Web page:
Yoruba Maternity Shango Sceptre, Nigeria #512

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  • Yoruba Maternity Shango Sceptre, Nigeria #512
  • Date/Period: Mid 20th century
  • Origin: Nigeria
  • Materials: Wood
  • Measurements: 19.69"
  • Note: Stand not included.
  • Masterfully sculpted by a Yoruba Artist, this dance staff is topped by a Maternity Figure. When not in active use, its fine details would have been visible on an aAltar dedicated to Orisha Shango, a Deified former King of the Yoruba city of Oyo.
  • In public, the staff would have been carried by a woman or man inducted into the Priesthood of Shango. These Priests invite Shango to possess them, making the Deity accessible to the gathered worshippers. In this Possession Trance, the Priests dance with a sculpture like this one held in their left hands, a signal that the occasion is outside of the realm of normal life, where one would use the right hand for most tasks.
  • A Shango Priestess stands atop the staff, her knees flexed and body bent forward from the hips, ready to dance. The child strapped to her back turns its head to look to the right, its hands curled under the woman’s arms in a tender gesture. The baby refers to Shango’s power in granting children, as well as to the woman’s purity. Young Yoruba Mothers remained celibate until their children had finished nursing, a state of purity that aided their spiritual life.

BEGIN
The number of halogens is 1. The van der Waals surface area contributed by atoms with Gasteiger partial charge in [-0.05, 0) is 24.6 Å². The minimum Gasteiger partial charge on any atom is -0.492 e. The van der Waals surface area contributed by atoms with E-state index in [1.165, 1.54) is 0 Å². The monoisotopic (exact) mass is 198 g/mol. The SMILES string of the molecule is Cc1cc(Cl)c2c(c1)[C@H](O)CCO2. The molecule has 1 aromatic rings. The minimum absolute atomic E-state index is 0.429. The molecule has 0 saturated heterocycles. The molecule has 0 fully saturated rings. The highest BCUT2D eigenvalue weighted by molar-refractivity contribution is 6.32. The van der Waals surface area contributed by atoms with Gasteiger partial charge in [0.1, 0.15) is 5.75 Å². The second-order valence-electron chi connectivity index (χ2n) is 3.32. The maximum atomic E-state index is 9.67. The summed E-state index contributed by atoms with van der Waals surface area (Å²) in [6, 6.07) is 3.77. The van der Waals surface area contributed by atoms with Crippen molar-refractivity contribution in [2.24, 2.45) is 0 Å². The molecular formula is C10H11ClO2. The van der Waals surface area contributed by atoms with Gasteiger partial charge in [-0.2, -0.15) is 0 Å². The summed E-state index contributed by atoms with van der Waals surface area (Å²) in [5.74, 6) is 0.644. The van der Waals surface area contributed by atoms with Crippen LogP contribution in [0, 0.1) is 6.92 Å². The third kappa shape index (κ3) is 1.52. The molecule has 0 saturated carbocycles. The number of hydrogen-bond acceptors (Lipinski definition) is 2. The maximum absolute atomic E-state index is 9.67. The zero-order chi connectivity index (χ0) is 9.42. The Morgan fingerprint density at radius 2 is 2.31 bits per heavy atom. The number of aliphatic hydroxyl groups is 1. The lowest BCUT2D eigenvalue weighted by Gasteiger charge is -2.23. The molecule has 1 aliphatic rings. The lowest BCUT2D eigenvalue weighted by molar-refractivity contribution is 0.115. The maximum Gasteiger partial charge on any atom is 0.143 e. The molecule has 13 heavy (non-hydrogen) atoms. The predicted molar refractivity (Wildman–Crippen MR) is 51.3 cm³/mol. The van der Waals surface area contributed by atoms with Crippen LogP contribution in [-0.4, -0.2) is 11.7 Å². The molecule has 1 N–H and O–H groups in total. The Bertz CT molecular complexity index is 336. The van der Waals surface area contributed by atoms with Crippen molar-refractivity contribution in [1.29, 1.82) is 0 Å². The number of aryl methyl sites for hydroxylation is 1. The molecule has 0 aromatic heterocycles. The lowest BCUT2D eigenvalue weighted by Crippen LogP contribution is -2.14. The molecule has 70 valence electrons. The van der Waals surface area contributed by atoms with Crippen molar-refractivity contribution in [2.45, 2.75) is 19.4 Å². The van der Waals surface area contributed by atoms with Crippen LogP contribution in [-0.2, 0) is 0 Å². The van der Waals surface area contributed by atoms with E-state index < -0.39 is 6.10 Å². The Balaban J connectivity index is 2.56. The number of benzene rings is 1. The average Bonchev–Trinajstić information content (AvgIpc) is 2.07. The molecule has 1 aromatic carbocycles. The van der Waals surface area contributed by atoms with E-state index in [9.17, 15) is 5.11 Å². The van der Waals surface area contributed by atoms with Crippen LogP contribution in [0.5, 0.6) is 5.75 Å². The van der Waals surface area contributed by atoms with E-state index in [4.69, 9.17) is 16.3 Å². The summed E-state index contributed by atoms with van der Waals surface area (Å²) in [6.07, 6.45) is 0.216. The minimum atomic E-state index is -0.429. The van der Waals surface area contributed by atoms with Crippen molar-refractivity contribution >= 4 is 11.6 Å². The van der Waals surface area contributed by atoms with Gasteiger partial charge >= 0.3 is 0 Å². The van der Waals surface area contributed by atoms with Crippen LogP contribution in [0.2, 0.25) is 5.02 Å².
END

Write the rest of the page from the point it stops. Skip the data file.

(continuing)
• Perched above the woman’s hair, a double axe, with an ornamental pattern on the wrapped portion in the center, creates a sort of Crown. The axe is made of two stones called Celts, thought by Devotees to have been sent by Shango Himself, who is associated with Thunder and Lightening, and collected in Shango’s Shrines. The Celts on this dance staff are the most important element of the staff from a Spiritual perspective, while the fine sculpture of a mother in the center of the staff draws the eye.
  • Shango is  also believed the Protector of Twins, whose occurrence is very common among the Yoruba.
  • Shango is a Deity feared by His unpredictability. He is venerated because He is supposed to bring beneficial rains to crops. It is also to Shango that the Fertility of Women is attributed.
  • Yoruba Society is highly organized and has several Associations with varying roles. While Egbe Male Society reinforces Social Norms, the Aro unites Farmers. The Gelede has more esoteric and Religious aims. The notables meet in a Society called Esusu.